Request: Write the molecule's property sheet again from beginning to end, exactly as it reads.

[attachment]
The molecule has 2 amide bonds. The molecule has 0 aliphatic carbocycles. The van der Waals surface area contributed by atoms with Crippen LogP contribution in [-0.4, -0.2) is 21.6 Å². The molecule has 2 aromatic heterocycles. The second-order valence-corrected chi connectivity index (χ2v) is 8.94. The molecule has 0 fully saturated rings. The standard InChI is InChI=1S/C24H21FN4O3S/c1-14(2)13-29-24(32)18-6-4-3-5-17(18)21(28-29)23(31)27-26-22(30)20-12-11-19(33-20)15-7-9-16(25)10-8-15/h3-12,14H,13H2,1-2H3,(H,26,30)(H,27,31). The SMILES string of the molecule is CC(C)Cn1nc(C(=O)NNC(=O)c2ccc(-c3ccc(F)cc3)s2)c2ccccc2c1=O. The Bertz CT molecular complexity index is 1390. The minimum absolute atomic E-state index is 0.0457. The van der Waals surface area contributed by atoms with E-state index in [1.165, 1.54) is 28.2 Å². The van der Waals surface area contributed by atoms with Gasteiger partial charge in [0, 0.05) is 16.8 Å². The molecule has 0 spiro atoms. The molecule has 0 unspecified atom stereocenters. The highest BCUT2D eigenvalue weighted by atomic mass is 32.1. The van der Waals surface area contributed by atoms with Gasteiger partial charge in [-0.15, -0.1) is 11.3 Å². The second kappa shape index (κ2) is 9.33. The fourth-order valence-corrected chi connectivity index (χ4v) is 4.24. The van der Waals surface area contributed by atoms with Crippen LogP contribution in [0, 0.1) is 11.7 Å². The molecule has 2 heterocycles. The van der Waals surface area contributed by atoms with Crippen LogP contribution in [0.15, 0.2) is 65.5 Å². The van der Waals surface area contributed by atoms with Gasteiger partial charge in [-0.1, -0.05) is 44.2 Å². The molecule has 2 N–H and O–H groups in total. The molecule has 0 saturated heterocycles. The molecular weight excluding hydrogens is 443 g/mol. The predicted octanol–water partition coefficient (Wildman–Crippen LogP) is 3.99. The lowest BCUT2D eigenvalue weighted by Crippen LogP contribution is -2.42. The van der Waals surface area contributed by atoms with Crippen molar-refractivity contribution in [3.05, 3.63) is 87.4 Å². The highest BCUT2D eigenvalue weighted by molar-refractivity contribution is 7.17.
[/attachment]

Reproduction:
The molecule has 2 amide bonds. The molecule has 0 aliphatic carbocycles. The van der Waals surface area contributed by atoms with Crippen LogP contribution in [-0.4, -0.2) is 21.6 Å². The molecule has 2 aromatic heterocycles. The second-order valence-corrected chi connectivity index (χ2v) is 8.94. The molecule has 0 fully saturated rings. The standard InChI is InChI=1S/C24H21FN4O3S/c1-14(2)13-29-24(32)18-6-4-3-5-17(18)21(28-29)23(31)27-26-22(30)20-12-11-19(33-20)15-7-9-16(25)10-8-15/h3-12,14H,13H2,1-2H3,(H,26,30)(H,27,31). The SMILES string of the molecule is CC(C)Cn1nc(C(=O)NNC(=O)c2ccc(-c3ccc(F)cc3)s2)c2ccccc2c1=O. The Bertz CT molecular complexity index is 1390. The minimum absolute atomic E-state index is 0.0457. The van der Waals surface area contributed by atoms with E-state index in [1.165, 1.54) is 28.2 Å². The van der Waals surface area contributed by atoms with Gasteiger partial charge in [0, 0.05) is 16.8 Å². The molecule has 0 spiro atoms. The molecule has 0 unspecified atom stereocenters. The highest BCUT2D eigenvalue weighted by atomic mass is 32.1. The van der Waals surface area contributed by atoms with Gasteiger partial charge in [-0.15, -0.1) is 11.3 Å². The second kappa shape index (κ2) is 9.33. The fourth-order valence-corrected chi connectivity index (χ4v) is 4.24. The van der Waals surface area contributed by atoms with Crippen LogP contribution in [0, 0.1) is 11.7 Å². The molecule has 2 heterocycles. The van der Waals surface area contributed by atoms with Crippen LogP contribution in [0.15, 0.2) is 65.5 Å². The van der Waals surface area contributed by atoms with Gasteiger partial charge in [-0.1, -0.05) is 44.2 Å². The molecule has 2 N–H and O–H groups in total. The molecule has 0 saturated heterocycles. The molecular weight excluding hydrogens is 443 g/mol. The predicted octanol–water partition coefficient (Wildman–Crippen LogP) is 3.99. The lowest BCUT2D eigenvalue weighted by Crippen LogP contribution is -2.42. The van der Waals surface area contributed by atoms with Crippen molar-refractivity contribution in [3.05, 3.63) is 87.4 Å². The highest BCUT2D eigenvalue weighted by molar-refractivity contribution is 7.17.